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Toyota Supra 2020 review

EXPERT RATING
8.4
It's been a long wait, but thanks to a joint model development program with BMW, Toyota has landed a new, fifth-generation version of the Supra sports coupe in Australia. It's bold, fast, and delivers mega bang for your bucks.

It's been 26 years since the Toyota Supra was last (officially) on sale in Australia, and thanks to a joint venture with BMW, that's also produced a new Z4 Roadster, it's back in fifth generation (A90) form.

All the Supra hallmarks are present and accounted for. An in-line six-cylinder engine up front, driving the rear wheels, housed in a dramatic two-seat, two door coupe body.

Produced at Magna Steyr in Graz, Austria, this car launches the GR brand in Australia. Its formal name is the Toyota GR Supra. GR stands for Gazoo Racing, an initiative of Toyota president Akio Toyoda, now representing Toyota motorsport here and overseas, from World Endurance sports car racing to the world rally championship, long-distance rally raids, and heaps more.

Toyota invited us to the mega Phillip Island race circuit and the twisting roads around Victoria's South Gippsland for a first local drive.

All the Supra hallmarks are present and accounted for. All the Supra hallmarks are present and accounted for.

Toyota Supra 2020: GT
Safety rating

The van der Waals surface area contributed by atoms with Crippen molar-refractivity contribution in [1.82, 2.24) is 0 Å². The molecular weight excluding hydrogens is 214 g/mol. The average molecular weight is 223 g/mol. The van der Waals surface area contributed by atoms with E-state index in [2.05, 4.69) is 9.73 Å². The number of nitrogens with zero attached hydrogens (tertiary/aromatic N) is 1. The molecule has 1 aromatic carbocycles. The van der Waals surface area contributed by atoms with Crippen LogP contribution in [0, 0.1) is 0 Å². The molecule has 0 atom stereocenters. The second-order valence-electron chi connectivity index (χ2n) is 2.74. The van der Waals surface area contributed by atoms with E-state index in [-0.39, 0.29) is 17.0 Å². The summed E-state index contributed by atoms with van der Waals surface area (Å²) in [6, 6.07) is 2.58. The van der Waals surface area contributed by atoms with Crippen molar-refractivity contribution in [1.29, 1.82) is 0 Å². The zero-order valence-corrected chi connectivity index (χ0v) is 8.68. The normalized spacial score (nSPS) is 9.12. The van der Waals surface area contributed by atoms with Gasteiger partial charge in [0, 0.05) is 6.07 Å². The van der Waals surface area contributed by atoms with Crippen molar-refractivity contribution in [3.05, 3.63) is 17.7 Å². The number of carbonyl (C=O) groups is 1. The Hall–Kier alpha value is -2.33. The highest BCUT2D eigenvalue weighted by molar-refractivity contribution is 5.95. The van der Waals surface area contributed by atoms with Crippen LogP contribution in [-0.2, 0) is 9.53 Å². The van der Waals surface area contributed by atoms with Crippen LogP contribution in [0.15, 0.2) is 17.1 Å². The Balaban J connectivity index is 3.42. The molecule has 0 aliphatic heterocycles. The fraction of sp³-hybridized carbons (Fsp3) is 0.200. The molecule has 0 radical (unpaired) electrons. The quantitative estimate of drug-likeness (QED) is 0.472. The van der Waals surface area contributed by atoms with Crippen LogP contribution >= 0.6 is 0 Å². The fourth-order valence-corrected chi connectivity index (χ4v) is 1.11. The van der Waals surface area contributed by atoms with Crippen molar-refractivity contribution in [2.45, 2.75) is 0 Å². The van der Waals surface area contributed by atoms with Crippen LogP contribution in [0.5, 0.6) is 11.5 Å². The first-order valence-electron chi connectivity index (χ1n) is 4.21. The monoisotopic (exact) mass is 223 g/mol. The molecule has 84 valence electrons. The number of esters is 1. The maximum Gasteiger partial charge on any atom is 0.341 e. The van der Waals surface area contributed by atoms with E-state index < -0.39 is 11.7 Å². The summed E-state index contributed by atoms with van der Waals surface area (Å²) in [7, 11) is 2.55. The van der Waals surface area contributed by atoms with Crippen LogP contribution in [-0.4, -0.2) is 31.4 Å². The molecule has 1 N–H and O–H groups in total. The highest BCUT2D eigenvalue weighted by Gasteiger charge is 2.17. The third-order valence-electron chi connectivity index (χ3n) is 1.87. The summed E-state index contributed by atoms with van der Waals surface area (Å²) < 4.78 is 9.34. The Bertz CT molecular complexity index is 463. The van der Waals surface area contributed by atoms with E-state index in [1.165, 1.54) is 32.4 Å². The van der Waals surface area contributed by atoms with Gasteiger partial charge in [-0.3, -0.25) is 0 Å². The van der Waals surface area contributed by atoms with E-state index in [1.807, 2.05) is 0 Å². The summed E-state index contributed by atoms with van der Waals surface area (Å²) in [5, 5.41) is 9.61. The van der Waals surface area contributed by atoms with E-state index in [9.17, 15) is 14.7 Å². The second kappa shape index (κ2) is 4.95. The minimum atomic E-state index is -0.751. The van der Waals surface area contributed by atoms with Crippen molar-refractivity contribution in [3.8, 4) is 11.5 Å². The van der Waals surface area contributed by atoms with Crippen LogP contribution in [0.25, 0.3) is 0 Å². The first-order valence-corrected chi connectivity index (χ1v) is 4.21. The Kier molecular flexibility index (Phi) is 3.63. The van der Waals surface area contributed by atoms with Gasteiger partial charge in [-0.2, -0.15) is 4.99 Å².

Engine Type3.0L
Fuel TypePremium Unleaded Petrol
Fuel Efficiency7.7L/100km
Seating2 seats
Price from$84,900

Is there anything interesting about its design?   8/10

With bulges and curves everywhere, the new Supra's distinctive exterior tips its hat to the iconic Toyota 2000GT of the late 1960s with its 'double bubble' roof, long bonnet and short cabin, as well as the previous A80 Supra that's been such a hit in the grey market here, but was never officially imported by Toyota Australia.

The design has so far polarised opinion, but in the metal, it definitely has presence, and believe it or not the wheelbase is 100mm shorter than the 2+2 86's, and with a wider track it's muscular stance is no surprise.

With bulges and curves everywhere, the new Supra’s distinctive exterior tips its hat to the iconic Toyota 2000GT of the late 1960s. (GTS variant pictured) With bulges and curves everywhere, the new Supra’s distinctive exterior tips its hat to the iconic Toyota 2000GT of the late 1960s. (GTS variant pictured)